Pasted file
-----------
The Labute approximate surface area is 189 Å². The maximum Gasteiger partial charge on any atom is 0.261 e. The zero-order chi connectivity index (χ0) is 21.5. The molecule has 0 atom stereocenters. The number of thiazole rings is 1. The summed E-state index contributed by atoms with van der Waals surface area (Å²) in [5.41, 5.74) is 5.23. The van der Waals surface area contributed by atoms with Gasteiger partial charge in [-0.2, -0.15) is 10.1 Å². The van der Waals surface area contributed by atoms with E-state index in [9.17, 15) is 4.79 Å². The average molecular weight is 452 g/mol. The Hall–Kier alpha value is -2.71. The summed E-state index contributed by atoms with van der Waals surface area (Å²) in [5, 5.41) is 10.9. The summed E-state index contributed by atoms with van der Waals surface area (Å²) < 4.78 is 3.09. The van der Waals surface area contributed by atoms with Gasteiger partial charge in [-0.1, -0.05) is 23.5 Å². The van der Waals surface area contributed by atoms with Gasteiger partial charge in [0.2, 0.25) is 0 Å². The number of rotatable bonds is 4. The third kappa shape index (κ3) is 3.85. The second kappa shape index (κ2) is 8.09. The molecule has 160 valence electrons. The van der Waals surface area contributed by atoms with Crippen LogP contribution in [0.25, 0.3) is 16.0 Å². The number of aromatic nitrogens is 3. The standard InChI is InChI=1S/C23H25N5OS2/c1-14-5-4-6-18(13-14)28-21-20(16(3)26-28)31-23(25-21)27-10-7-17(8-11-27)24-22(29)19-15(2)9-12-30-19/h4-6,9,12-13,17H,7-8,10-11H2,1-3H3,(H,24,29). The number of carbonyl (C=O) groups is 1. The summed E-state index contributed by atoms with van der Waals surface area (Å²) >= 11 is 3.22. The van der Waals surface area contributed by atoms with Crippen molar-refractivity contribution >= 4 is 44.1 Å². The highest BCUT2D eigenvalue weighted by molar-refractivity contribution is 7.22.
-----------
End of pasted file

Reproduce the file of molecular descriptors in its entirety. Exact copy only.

The Labute approximate surface area is 189 Å². The maximum Gasteiger partial charge on any atom is 0.261 e. The zero-order chi connectivity index (χ0) is 21.5. The molecule has 0 atom stereocenters. The number of thiazole rings is 1. The summed E-state index contributed by atoms with van der Waals surface area (Å²) in [5.41, 5.74) is 5.23. The van der Waals surface area contributed by atoms with Gasteiger partial charge in [-0.2, -0.15) is 10.1 Å². The van der Waals surface area contributed by atoms with E-state index in [9.17, 15) is 4.79 Å². The average molecular weight is 452 g/mol. The Hall–Kier alpha value is -2.71. The summed E-state index contributed by atoms with van der Waals surface area (Å²) in [5, 5.41) is 10.9. The summed E-state index contributed by atoms with van der Waals surface area (Å²) < 4.78 is 3.09. The van der Waals surface area contributed by atoms with Gasteiger partial charge in [-0.1, -0.05) is 23.5 Å². The van der Waals surface area contributed by atoms with Gasteiger partial charge in [0.2, 0.25) is 0 Å². The number of rotatable bonds is 4. The third kappa shape index (κ3) is 3.85. The second kappa shape index (κ2) is 8.09. The molecule has 160 valence electrons. The van der Waals surface area contributed by atoms with Crippen LogP contribution in [0.25, 0.3) is 16.0 Å². The number of aromatic nitrogens is 3. The standard InChI is InChI=1S/C23H25N5OS2/c1-14-5-4-6-18(13-14)28-21-20(16(3)26-28)31-23(25-21)27-10-7-17(8-11-27)24-22(29)19-15(2)9-12-30-19/h4-6,9,12-13,17H,7-8,10-11H2,1-3H3,(H,24,29). The number of carbonyl (C=O) groups is 1. The summed E-state index contributed by atoms with van der Waals surface area (Å²) >= 11 is 3.22. The van der Waals surface area contributed by atoms with Crippen molar-refractivity contribution >= 4 is 44.1 Å². The highest BCUT2D eigenvalue weighted by molar-refractivity contribution is 7.22.